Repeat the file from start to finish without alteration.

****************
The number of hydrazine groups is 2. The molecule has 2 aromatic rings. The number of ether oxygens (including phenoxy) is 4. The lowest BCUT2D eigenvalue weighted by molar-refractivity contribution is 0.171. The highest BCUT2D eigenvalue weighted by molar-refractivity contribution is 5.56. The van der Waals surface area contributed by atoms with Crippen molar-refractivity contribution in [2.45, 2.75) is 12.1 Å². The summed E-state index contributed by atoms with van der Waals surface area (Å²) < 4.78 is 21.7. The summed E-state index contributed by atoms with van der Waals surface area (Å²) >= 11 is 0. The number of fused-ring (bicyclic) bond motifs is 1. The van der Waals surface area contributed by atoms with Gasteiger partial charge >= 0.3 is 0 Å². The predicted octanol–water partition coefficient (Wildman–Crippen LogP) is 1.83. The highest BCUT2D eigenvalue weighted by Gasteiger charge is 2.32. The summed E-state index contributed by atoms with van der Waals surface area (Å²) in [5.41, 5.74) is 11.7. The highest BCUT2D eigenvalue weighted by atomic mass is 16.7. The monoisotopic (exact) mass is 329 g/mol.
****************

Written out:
The number of hydrazine groups is 2. The molecule has 2 aromatic rings. The number of ether oxygens (including phenoxy) is 4. The lowest BCUT2D eigenvalue weighted by molar-refractivity contribution is 0.171. The highest BCUT2D eigenvalue weighted by molar-refractivity contribution is 5.56. The van der Waals surface area contributed by atoms with Crippen molar-refractivity contribution in [2.45, 2.75) is 12.1 Å². The summed E-state index contributed by atoms with van der Waals surface area (Å²) < 4.78 is 21.7. The summed E-state index contributed by atoms with van der Waals surface area (Å²) >= 11 is 0. The number of fused-ring (bicyclic) bond motifs is 1. The van der Waals surface area contributed by atoms with Gasteiger partial charge >= 0.3 is 0 Å². The predicted octanol–water partition coefficient (Wildman–Crippen LogP) is 1.83. The highest BCUT2D eigenvalue weighted by Gasteiger charge is 2.32. The summed E-state index contributed by atoms with van der Waals surface area (Å²) in [5.41, 5.74) is 11.7. The highest BCUT2D eigenvalue weighted by atomic mass is 16.7. The monoisotopic (exact) mass is 329 g/mol.